Google brings buzz to captions like never before

November 23, 2009 BY JOSH MILLER
Updated: February 6, 2018

Just the other day Google announced its intentions to automatically generate closed caption files on a select group of YouTube files.  The story quickly made it to the NY Times and all over the blogosphere, as it rightfully should.  The idea is to eventually rollout the capability across YouTube for all users to test.  With 20 hours of video being uploaded to YouTube every minute, that’s a lot of text being created!

At its core, this is a brilliant move by Google to improve YouTube search (and advertising) capabilities.  But Google’s announcement, largely because it’s Google, also puts the accessibility issue in front of the entire country for a change.  Captions are mandated for much of television, but they are only beginning to get some attention on the internet, well until now.  Representative Ed Markey, the same Congressman who made the original push for closed captioning on television, introduced H.R. 3101, the Twenty-first Century Communications and Video Accessibility Act of 2009, during this session of Congress, and it currently has 19 co-sponsors.  This is actually the second attempt at getting a bill passed that would mandate an improved user experience for the hearing impaired.

Thanks to one of the most talked about technology companies of our time, closed captioning is getting attention all over the internet.  Anyone who works with online video is now paying attention to closed captioning.  Not only are we empowering the hearing impaired, but in a virtual world that seems to be driven by search and discovery, video can now be made more “accessible” than ever.

So for a business that is centered on providing high quality, time synchronized transcripts, what does this announcement mean?

Well, it could mean a lot of things.  First, let’s look into this new Google service.  Google will deploy the same technology that powers Google Voice across YouTube to enable the creation of text.  This means they will be using automatic speech recognition (ASR) to create the caption files.  Using ASR on audio and video is not a new concept, but it’s new at this scale.  We’ve commented on our experiences with ASR capbilities in the past.  In fact, we’ve even played with the very engine that will be front and center for the YouTube initiative.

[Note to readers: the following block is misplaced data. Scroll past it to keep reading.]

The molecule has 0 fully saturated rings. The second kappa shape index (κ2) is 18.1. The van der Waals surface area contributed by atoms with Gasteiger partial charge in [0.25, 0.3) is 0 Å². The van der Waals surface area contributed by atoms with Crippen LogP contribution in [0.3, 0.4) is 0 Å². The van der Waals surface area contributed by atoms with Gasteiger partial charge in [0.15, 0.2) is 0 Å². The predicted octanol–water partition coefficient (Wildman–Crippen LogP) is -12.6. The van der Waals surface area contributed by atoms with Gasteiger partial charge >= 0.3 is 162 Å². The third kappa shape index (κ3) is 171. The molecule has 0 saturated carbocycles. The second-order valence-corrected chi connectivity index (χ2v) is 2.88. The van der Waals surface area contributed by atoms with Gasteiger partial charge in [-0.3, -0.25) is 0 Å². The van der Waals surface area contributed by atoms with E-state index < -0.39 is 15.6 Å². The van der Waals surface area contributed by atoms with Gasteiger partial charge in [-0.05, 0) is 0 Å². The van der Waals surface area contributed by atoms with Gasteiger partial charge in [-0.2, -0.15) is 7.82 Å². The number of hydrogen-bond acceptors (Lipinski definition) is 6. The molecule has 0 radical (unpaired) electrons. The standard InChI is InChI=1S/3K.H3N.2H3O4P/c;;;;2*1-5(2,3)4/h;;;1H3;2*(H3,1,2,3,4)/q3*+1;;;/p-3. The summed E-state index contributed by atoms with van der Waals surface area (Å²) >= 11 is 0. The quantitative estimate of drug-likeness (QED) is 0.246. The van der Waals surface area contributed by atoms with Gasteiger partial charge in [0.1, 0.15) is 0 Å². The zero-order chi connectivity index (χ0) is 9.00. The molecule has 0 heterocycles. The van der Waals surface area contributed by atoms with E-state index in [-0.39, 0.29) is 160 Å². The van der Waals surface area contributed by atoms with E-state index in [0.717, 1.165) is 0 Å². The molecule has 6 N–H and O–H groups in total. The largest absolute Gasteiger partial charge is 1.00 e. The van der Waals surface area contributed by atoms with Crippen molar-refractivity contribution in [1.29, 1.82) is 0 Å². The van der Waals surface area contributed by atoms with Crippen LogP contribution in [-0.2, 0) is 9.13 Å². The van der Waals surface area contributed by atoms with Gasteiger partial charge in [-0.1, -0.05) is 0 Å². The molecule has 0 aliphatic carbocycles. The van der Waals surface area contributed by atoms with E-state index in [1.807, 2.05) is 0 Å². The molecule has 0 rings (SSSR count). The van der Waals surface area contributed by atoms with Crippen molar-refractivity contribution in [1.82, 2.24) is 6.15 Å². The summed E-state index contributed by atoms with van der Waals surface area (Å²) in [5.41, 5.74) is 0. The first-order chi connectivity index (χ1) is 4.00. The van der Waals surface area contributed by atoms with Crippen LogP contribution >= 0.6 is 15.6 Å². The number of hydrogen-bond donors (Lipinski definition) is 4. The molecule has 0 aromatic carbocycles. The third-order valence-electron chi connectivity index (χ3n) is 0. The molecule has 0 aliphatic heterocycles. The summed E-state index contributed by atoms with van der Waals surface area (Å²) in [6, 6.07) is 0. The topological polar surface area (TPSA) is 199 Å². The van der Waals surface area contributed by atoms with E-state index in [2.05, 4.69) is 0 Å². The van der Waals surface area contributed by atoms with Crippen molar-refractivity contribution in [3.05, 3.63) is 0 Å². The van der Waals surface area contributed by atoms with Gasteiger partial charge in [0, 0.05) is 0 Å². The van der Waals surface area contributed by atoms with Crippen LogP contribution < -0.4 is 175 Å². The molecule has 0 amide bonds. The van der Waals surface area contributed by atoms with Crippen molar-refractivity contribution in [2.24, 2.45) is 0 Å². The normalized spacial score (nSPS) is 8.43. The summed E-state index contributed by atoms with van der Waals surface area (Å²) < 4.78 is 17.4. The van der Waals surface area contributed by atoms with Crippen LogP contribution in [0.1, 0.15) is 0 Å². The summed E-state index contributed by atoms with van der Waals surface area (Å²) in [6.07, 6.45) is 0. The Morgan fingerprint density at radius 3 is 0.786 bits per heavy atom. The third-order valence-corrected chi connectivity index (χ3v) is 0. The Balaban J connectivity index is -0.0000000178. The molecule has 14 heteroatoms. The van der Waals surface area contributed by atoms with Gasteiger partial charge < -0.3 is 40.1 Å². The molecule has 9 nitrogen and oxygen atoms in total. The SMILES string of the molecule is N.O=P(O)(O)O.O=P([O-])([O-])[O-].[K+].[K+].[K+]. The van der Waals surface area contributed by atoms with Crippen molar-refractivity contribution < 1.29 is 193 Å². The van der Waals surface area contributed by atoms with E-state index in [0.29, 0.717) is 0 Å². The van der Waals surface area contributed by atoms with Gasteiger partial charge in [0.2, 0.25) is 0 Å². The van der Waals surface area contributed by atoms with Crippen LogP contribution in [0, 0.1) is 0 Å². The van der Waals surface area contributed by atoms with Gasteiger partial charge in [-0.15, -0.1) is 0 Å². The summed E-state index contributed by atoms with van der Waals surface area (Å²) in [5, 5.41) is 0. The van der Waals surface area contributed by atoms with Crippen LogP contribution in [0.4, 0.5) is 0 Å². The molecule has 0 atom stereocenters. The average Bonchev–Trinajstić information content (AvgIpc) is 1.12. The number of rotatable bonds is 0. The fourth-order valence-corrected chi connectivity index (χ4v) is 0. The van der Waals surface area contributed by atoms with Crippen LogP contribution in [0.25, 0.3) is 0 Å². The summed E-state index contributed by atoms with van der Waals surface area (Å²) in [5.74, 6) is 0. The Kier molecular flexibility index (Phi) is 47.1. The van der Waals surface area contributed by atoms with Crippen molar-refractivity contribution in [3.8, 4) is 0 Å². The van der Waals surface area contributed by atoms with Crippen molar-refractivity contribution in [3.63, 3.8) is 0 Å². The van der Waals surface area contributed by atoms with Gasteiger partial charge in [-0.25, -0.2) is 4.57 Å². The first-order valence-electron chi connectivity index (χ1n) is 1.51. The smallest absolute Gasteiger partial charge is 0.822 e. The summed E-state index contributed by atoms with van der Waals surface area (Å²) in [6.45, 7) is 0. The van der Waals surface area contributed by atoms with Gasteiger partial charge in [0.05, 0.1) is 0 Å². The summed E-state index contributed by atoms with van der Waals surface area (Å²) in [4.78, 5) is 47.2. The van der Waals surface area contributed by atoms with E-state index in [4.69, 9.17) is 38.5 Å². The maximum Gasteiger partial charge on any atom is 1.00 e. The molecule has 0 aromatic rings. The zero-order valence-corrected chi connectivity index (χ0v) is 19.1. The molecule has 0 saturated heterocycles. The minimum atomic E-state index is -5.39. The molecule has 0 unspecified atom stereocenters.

We’ve spoken with many people who have tested ASR solutions.  Usually, if they are talking to us, they weren’t satisfied!  The truth of the matter is that ASR will be good enough for some people, and it won’t be good enough for others.  80% accuracy (at its best and in studio quality recording conditions) leaves a lot to be desired.  In fact, Google even admits that results can be somewhat amusing when they’re off.  On the search front, the most critical keywords tend to be the most unique and, therefore, least common to be recognized accurately.  Google’s announcement does not change that, it just makes an ASR solution easier to use and free to consume.  In many cases, Google has likely provided a medium for people who may never have put captions on their video with the ability to do so with very little effort.  Google has also made the search benefits of captions glaringly obvious.

Ultimately, the organizations that require (or believe in) high quality output for captions and search will be willing to pay for cleaned up text.  There are significant benefits to the high-quality approach, whether it be accurate search results or truly legible transcripts.  Branding is also a critical issue for many organizations who add a text component to their video offering.

We at 3Play Media will continue building high quality solutions that make multimedia more accessible for everyone.  More people than ever are aware of the benefits of captions and time-synchronized transcripts now.  We have some new product launches on the way that will build off these very benefits, and we can’t wait to show the world how their online video experience can be changed forever.

Read the free report: 2017 State of Captioning.

The closed caption CC icon shown in the middle of a TV.